How or why does the phase of the moon affect the tides? Dave Walter Klamath Falls
The tides are the natural rising & falling of major bodies of water present on our planet. For example, the oceans & large lakes. Tides are caused by the gravitational relationship between both the Earth & the moon. The moon’s gravity pulls on the Earth causing the water to swell in the direction of the moon.
Because our earth rotates, and the moon is also orbiting, we have two high tides a day and two low tides. Imagine you are looking at the Earth from the North pole. To the west is the moon. High tide would be present on both the west side of the earth and also the east side. This is because the moon is gravitationally pulling water towards it, but on the east side an equal and opposite force is pulling water in the opposite direction. This equal and opposite force is known as the earth’s centrifugal force. Both the west and east side of the earth is where the high tides would be. To the north and the south is where water is receding & the low tides would be because water is being drawn towards the high tides.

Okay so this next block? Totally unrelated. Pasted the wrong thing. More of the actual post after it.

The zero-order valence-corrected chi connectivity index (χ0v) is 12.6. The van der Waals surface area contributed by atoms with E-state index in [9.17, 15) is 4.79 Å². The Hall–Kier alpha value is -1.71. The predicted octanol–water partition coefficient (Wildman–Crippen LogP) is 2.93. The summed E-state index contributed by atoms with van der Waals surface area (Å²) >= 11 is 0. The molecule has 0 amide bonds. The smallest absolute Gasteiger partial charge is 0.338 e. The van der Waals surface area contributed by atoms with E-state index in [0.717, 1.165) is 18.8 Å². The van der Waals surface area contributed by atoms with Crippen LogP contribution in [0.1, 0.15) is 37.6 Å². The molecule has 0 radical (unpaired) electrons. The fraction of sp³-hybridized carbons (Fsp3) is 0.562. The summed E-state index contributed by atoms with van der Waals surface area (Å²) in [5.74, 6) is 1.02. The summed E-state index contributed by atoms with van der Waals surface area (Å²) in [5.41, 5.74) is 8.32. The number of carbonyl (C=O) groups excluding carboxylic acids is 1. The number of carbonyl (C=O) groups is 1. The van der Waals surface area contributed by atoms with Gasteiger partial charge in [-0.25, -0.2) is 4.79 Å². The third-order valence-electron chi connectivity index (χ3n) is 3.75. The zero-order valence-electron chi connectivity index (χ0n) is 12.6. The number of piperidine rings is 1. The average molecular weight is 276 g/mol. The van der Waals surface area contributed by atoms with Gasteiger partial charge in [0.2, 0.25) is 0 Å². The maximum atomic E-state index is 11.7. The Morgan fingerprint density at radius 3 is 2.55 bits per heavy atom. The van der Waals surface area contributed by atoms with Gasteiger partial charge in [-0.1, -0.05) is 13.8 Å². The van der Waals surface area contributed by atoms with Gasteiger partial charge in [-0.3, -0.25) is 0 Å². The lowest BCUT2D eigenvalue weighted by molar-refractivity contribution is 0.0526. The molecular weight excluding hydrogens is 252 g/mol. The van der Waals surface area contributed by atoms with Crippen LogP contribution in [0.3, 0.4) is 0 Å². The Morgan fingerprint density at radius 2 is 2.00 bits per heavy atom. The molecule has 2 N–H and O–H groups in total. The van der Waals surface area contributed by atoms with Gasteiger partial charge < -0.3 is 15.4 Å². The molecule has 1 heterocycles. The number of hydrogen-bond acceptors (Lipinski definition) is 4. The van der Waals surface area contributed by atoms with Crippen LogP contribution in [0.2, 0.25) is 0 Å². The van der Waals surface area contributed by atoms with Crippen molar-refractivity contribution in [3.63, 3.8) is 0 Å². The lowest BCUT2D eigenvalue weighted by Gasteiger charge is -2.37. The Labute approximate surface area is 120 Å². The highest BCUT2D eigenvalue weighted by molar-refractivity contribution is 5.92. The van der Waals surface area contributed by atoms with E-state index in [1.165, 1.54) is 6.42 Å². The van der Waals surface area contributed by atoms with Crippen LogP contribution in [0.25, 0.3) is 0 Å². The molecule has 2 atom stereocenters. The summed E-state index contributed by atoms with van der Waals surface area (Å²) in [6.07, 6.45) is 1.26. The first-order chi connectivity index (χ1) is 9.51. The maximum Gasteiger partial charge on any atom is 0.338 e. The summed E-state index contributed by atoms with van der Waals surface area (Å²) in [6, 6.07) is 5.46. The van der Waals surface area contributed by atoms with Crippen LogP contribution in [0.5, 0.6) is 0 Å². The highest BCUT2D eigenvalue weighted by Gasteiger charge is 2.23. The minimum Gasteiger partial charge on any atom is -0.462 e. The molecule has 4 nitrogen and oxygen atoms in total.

Dave also mentioned that when Hurricane Sandy made landfall it was high tide because we had a full moon. Not only do we have a daily high and low tide cycle, but a month high and low tide cycle. When we have a full moon, the high tides are at their highest. Hurricane Sandy made landfall both during the daily high tide, and also the astronomically high tide of the month. When a hurricane makes landfall the biggest threat is storm surge–the rising of water from an area of low pressure and onshore wind flow. Combining the storm surge (rising of water from hurricane) with the high tide, gives you the storm tide. This is the reason Hurricane Sandy was so devastating. The high tide added at least 1-2′ of water in some locations.